The Bio-psychosocial-spiritual (BPSS) is an assessment model use to assess an individual/family’s situation based on the 4 broad components that allows for an overview of the individual well-being. Through attending the YTT, I gain a deeper insight to what Yoga is, beyond the Asana and it connected with what I do at my work. This is my attempt to combine what I know to what I have learn. It is very raw and maybe not well written (as my brain is slow in processing nowadays) but here goes!
Biology looks at one’s physical and physiological needs, such as food, shelter and health.
While in the 8 limbs of Yoga, one’s physical and physiological needs are not being emphasized. There has been so much research done on the benefits of practicing Yoga, in particularly, Asana, for our physical health. Each asana connects to different points to our body, stretching, toning, strengthening and even massaging our internal organ giving them a much-needed boost. It is no wonder so many people are now turning to Yoga, especially during this pandemic, keeping Yoga Teachers an evergreen profession!
In these 10 weeks of YTT, I also notice that my body has become stronger and somewhat healthier. It has been challenging, especially certain postures (like headstand which I still struggle with), but it is a process that with practice, will become easier.
Psychological assessment includes one’s mental health, emotional regulation, sense of self and values.
One of the biggest benefits of Yoga would be the mental wellbeing and calmness it brings to one after practice. I don’t know about you, but I always feel much lighter and calmer in my head after a yoga session.
Pranayama or “life force extension”, consists of techniques designed for one to gain mastery over our respiratory process, acknowledging the connection between the breath, mind, and our emotions. Pranayama is probably is one of the most accessible tool/skill that we can do anytime, anywhere to regulate our emotions. When we are feeling angry or anxious, our breath usually quickens, and in some extreme cases some might experience hyperventilation or panic attacks. On the flip side, when we are asleep or relax, our breath slows down. By consciously slowing down our breath and making it rhythmic, we can regulate our emotions by sending signals to our brain to slow down and keep calm.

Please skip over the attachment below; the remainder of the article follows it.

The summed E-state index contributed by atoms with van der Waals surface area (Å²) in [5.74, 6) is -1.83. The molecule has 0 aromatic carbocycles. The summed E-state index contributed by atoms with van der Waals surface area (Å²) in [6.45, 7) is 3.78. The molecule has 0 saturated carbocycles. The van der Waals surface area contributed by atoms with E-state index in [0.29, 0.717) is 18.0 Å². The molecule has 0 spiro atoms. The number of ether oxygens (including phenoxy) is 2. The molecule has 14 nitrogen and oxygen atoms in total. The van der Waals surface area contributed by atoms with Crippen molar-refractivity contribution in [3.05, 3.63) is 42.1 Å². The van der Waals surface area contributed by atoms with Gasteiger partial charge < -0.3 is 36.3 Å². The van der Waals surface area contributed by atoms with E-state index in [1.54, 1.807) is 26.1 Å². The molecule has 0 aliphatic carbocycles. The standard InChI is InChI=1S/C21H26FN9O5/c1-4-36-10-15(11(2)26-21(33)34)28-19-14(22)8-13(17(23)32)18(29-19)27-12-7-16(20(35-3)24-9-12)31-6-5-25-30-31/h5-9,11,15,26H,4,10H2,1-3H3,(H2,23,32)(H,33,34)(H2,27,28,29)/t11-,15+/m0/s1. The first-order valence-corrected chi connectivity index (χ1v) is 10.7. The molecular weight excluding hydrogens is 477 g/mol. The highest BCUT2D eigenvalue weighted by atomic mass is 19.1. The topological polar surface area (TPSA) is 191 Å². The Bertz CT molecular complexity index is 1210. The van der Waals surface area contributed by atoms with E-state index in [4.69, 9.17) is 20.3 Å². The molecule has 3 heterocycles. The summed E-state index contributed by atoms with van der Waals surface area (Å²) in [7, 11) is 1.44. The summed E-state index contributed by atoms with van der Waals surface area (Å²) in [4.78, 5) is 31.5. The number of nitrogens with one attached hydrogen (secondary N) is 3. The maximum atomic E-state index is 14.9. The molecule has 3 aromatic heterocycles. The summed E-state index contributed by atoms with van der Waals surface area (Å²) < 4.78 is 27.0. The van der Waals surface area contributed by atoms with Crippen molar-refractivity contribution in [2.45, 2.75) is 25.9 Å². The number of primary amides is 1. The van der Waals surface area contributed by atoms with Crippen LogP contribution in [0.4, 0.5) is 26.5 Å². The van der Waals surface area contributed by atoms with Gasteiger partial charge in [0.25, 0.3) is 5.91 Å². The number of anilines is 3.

I found Pranayama to be especially useful whenever I have a difficult or anxious client that I am speaking with. If I can regulate my breath and stay calm, the mirror neurons translate and helps my client to stay calm as well.
One of the most obvious benefits of joining this YTT is making new friends. Going to class and meeting new people from all walks of life is so exciting as honestly speaking, with the pandemic, our socialisation can be quite minimal for now. Coming to class every week has become so much of a routine for me now that I am going to miss seeing my classmates and Master Sree. As our class is on weekday evenings and all of us are working, it is tiring to travel for class straight after work even having to skip dinner due to the timing. But all that do not seems to matter when we step into class and just focus on Yoga. I really enjoyed the conversations and laughs we shared and journeying through this YTT together!
Spirituality is something that I struggle with as it is such a broad and abstract topic that has different meanings to different people. Some may associate spirituality to being pious to God whereas others might see it as a non-religious experience in search of something bigger than ourselves or meaning in life. For me, I would identify more with the latter, where I am not religious but trying to get in touch with my own spirituality.
In learning about the 8 limbs of Yoga, I learned that it serves as a guideline for Yogi to live a meaningful and purposeful life. From the first limb, Yama, guiding us on our moral and ethical conduct with our surrounding to Niyama, focusing on duties towards ourselves, self-discipline and spiritual observances. These serves as the backbone for Yogi to practise the remaining 6 limbs in order to reach Samadhi. It is important to acknowledge at this point that it is a process and journey to reach the 8th limb, one that requires ample amount of self-discipline and perhaps intrinsic motivation to do so. I am still at the beginning stage and it is a humbling awareness that I still have a long way to go.